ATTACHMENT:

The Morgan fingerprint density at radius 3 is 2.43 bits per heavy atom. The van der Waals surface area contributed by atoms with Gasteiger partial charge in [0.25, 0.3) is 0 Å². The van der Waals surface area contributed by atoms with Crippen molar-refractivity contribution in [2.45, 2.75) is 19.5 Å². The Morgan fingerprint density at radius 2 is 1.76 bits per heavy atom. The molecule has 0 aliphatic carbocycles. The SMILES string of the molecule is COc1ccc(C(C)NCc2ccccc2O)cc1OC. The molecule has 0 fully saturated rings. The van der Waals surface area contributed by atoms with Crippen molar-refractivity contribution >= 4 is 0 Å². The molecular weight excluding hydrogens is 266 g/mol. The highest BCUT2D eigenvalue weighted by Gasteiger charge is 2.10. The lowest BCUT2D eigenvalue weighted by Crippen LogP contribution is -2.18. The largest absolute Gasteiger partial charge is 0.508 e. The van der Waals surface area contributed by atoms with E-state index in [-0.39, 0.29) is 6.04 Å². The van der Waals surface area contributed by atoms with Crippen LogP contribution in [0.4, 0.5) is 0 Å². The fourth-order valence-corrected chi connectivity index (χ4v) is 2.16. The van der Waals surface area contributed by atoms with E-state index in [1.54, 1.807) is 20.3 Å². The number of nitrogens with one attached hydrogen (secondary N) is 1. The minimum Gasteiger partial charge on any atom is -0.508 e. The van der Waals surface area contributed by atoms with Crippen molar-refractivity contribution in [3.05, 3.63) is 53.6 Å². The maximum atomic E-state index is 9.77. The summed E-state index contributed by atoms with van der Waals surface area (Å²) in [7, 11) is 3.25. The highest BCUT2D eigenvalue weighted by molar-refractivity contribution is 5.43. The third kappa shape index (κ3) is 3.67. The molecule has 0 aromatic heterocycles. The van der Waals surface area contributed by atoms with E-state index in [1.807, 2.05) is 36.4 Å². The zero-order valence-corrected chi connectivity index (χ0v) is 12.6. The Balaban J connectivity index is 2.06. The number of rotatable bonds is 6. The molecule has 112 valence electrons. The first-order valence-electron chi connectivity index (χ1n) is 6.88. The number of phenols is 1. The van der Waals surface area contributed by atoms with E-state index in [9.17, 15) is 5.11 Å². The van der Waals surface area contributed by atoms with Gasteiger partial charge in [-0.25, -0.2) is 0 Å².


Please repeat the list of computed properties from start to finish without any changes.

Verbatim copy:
The Morgan fingerprint density at radius 3 is 2.43 bits per heavy atom. The van der Waals surface area contributed by atoms with Gasteiger partial charge in [0.25, 0.3) is 0 Å². The van der Waals surface area contributed by atoms with Crippen molar-refractivity contribution in [2.45, 2.75) is 19.5 Å². The Morgan fingerprint density at radius 2 is 1.76 bits per heavy atom. The molecule has 0 aliphatic carbocycles. The SMILES string of the molecule is COc1ccc(C(C)NCc2ccccc2O)cc1OC. The molecule has 0 fully saturated rings. The van der Waals surface area contributed by atoms with Crippen molar-refractivity contribution >= 4 is 0 Å². The molecular weight excluding hydrogens is 266 g/mol. The highest BCUT2D eigenvalue weighted by Gasteiger charge is 2.10. The lowest BCUT2D eigenvalue weighted by Crippen LogP contribution is -2.18. The largest absolute Gasteiger partial charge is 0.508 e. The van der Waals surface area contributed by atoms with E-state index in [-0.39, 0.29) is 6.04 Å². The van der Waals surface area contributed by atoms with Crippen LogP contribution in [0.4, 0.5) is 0 Å². The fourth-order valence-corrected chi connectivity index (χ4v) is 2.16. The van der Waals surface area contributed by atoms with E-state index in [1.54, 1.807) is 20.3 Å². The number of nitrogens with one attached hydrogen (secondary N) is 1. The minimum Gasteiger partial charge on any atom is -0.508 e. The van der Waals surface area contributed by atoms with Crippen molar-refractivity contribution in [3.05, 3.63) is 53.6 Å². The maximum atomic E-state index is 9.77. The summed E-state index contributed by atoms with van der Waals surface area (Å²) in [7, 11) is 3.25. The highest BCUT2D eigenvalue weighted by molar-refractivity contribution is 5.43. The third kappa shape index (κ3) is 3.67. The molecule has 0 aromatic heterocycles. The van der Waals surface area contributed by atoms with E-state index in [1.807, 2.05) is 36.4 Å². The zero-order valence-corrected chi connectivity index (χ0v) is 12.6. The Balaban J connectivity index is 2.06. The number of rotatable bonds is 6. The molecule has 112 valence electrons. The first-order valence-electron chi connectivity index (χ1n) is 6.88. The number of phenols is 1. The van der Waals surface area contributed by atoms with E-state index in [9.17, 15) is 5.11 Å². The van der Waals surface area contributed by atoms with Gasteiger partial charge in [-0.25, -0.2) is 0 Å².